He’s also contrived an opportunity for parent-child bonding by having the sweathogs’ moms and dads come in and paint the sets. This motive would mean something if they bothered to cast any of the parents and create real relationships, but the sweathogs, like their Kotter prototypes, have essentially no adult relationships beyond their teacher. You’d think the Harpo Hair and his so-1981 squared-off knit tie, which in retrospect looks like he got up that morning and accidentally tied a sock around his neck, would tip them off that he’s not exactly the ideal role model, but nobody ever said the sweathogs were all that bright. I sure won’t be saying it.
Ralph and Pam enter the auditorium to find Michael Paré, Faye Grant, and the Black Guy Who Gets Forgotten About in Later Episodes laughingly dueling with fake wooden swords, while the remaining anonymous mob of sweathogs cheers them on. Oh right, theatre equals fake wooden swords, I had forgotten that.
Ralph mildly tells them to stop, but they ignore him. He whistles with two fingers, but they go on playing. So he steps backstage and switches off the stage lights, leading to the following gritty, street-smart dialogue:
Gosh, these kids are tough, aren’t they? Quick, somebody page Michelle Pfeiffer!
This scene, by the way, is a pale copy of Ralph’s first encounter with the sweathogs in the pilot, where they ignored him until he picked up a chair and threw it against a wall [!]. Next week’s ploy to get their attention: a big bag of angry scorpions!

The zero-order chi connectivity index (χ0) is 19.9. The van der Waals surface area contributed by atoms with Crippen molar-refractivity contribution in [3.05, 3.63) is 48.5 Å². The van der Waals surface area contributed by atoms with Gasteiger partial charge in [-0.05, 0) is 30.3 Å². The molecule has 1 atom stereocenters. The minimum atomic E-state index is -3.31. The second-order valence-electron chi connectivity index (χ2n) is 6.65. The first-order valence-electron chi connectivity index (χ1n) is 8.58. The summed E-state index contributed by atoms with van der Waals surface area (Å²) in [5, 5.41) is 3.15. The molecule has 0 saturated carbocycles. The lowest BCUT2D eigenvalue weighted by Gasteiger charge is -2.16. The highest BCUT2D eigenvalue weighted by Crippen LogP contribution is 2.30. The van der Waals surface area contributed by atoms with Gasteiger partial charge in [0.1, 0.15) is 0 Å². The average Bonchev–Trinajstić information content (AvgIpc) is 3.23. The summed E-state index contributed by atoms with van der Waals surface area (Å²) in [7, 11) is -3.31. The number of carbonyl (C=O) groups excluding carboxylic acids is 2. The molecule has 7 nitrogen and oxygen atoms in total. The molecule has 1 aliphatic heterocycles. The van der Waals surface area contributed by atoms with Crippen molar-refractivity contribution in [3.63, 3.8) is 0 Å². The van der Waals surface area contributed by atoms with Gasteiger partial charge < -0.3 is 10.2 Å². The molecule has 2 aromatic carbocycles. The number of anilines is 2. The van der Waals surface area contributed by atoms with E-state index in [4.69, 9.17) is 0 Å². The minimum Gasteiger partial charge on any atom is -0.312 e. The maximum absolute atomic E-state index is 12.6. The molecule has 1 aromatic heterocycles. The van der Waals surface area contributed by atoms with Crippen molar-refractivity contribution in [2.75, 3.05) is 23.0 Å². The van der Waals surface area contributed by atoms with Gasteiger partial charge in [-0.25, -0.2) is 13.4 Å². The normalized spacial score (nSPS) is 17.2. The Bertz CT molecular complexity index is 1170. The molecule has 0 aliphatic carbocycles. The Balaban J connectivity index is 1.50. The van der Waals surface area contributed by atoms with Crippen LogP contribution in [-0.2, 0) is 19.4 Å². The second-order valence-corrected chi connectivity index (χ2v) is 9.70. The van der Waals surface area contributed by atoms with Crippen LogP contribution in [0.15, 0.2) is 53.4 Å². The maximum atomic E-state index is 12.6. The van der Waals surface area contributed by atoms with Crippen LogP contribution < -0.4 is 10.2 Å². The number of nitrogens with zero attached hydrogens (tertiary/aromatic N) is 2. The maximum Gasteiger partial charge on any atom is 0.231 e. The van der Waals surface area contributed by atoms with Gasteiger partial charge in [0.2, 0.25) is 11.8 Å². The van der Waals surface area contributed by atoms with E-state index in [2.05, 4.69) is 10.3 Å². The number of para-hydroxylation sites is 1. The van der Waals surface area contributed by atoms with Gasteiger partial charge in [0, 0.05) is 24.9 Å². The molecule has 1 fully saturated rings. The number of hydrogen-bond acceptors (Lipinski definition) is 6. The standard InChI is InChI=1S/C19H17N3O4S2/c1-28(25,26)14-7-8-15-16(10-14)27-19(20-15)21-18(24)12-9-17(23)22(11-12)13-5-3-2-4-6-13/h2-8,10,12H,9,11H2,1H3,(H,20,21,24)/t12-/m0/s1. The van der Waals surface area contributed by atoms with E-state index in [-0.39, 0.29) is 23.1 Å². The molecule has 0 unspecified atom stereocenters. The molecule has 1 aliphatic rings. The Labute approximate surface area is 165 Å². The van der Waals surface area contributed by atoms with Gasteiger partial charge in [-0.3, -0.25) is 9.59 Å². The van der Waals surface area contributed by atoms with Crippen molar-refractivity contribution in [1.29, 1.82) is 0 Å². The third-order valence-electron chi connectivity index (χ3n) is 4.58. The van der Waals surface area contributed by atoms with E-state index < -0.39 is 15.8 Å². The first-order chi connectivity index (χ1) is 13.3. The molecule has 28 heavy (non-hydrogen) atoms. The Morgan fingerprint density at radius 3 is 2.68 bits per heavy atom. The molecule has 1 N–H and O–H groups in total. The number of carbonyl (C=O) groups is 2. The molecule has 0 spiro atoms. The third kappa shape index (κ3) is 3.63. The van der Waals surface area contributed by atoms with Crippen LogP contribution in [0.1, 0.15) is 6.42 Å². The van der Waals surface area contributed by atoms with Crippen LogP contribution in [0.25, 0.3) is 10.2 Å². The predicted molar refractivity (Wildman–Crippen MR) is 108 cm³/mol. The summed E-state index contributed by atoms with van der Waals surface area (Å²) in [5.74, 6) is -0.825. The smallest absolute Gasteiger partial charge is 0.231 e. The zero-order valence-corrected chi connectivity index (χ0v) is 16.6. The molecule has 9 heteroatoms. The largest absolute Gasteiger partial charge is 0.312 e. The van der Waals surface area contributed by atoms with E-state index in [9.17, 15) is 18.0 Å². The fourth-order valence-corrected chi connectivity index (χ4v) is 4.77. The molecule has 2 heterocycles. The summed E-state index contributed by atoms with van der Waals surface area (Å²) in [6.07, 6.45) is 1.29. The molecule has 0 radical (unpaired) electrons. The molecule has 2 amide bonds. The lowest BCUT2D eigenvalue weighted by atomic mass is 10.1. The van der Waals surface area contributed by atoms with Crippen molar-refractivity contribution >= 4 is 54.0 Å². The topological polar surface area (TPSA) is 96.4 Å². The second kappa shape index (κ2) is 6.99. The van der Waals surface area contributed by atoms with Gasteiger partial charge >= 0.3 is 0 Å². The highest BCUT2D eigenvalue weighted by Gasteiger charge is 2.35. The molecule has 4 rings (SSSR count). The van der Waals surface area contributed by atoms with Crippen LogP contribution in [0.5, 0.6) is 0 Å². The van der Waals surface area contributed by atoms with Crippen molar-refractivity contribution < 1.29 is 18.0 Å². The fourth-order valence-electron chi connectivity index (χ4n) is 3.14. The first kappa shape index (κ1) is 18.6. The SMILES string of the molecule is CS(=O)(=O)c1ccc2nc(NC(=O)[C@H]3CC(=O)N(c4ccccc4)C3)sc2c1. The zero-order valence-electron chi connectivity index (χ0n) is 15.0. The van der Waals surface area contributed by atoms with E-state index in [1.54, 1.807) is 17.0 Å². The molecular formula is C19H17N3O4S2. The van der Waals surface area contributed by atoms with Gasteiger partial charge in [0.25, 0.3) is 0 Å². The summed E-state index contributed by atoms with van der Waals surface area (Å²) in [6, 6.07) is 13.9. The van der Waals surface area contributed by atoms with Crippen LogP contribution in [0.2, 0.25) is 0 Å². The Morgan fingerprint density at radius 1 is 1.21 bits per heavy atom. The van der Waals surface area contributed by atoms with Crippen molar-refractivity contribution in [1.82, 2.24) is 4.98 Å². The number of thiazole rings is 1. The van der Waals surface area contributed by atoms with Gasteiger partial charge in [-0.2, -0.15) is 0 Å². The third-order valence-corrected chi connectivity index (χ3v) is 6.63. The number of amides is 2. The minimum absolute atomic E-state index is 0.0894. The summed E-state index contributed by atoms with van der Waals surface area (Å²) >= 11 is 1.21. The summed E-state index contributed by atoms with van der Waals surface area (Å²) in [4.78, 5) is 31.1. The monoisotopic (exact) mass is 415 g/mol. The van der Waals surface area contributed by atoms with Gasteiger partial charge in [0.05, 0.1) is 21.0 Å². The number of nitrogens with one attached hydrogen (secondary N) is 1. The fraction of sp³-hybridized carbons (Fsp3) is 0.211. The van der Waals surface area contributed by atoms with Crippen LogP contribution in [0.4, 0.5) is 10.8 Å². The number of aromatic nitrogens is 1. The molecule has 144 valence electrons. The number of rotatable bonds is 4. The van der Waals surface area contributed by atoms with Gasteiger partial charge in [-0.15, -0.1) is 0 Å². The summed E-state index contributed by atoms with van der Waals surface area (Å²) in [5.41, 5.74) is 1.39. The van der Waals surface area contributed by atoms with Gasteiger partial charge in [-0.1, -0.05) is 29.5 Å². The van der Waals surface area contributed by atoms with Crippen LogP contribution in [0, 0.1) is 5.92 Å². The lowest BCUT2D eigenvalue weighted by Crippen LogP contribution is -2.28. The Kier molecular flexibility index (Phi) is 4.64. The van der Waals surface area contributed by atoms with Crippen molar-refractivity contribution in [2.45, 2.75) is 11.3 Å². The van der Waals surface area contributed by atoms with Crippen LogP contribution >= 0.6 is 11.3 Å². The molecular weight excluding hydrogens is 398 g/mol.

Ralph now pitches his idea to the kids. It turns out he’s asking them to stick around over the two-week spring break [!] in order to do The Taming of the Shrew, which Tony (Michael Paré’s character) thinks is a movie starring Marlon Brando and Liz Taylor, about “two guys that go around sticking up gas stations.” I do believe he’s actually describing Cleopatra, but then my knowledge of early 20th century epic cinema is rather fuzzy.
But giving up their spring break is not a problem, apparently. No, the main roadblock is that Tony, the resident Tough Guy Who’s Really Tough, starts whining about how acting in a Shakespeare play isn’t manly, setting Ralph up for the kind of wink-nudge superhero humor that was clichéd back when they did it on The Adventures of Superman.
Ralph: [adjusting his tie Michael-J.-Foxily, and glancing at Pam, who smirks behind her palm] I know how you feel about that, Tony.
Ha, ha. Ralph manages to seal the deal by offering everyone “three units of credit in literature” for putting on the show. I just hope he’s avoided scheduling conflicts with the big basketball game and the scholastic decathalon!
Ralph introduces Pam, who “minored in theater arts in college” and will help with blocking and “the nuances of the production.” And the dirty look Pam gives Ralph here suggests this might be the first she’s hearing about being shanghaied into this production.
They’re about to start a read-through—without any talk of who’s playing who [?]—when Bill Maxwell suddenly barges into the auditorium and demands to speak with Ralph. The three leads step backstage, leaving the sweathogs to their own devices.
Once they’re alone, Bill announces that he and Ralph have to head out immediately for a 7 PM flight to San Francisco. Ralph starts sputtering that he can’t just pick up and leave, because he needs a babysitter (reminding us that at this point in the series he has a Young Son Who Gets Forgotten About in Later Episodes), etc., etc., but Bill’s already taken care of all that, and is intent on steamrollering ahead no matter what anyone says.
Pam, the only person present with any brains at all, quickly tries to bail, but Bill barks out, “Freeze, Davidson!” and starts blathering about how they need her as a “third-string backup” to run errands, fetch burgers, and so on, couched in terms that suggest Bill thinks that’s all a female sidekick would be good for. Sorry, not sidekick—hero support.
Sensitive Guy for the Eighties Ralph actually supports this gender victimization, agreeing they need logistical backing, and Pam’s the only other person who knows about the super-suit. Pam stands up for herself by meekly bitching, “I hate this!” and staying put. Yeah. You’ve come a long way, baby.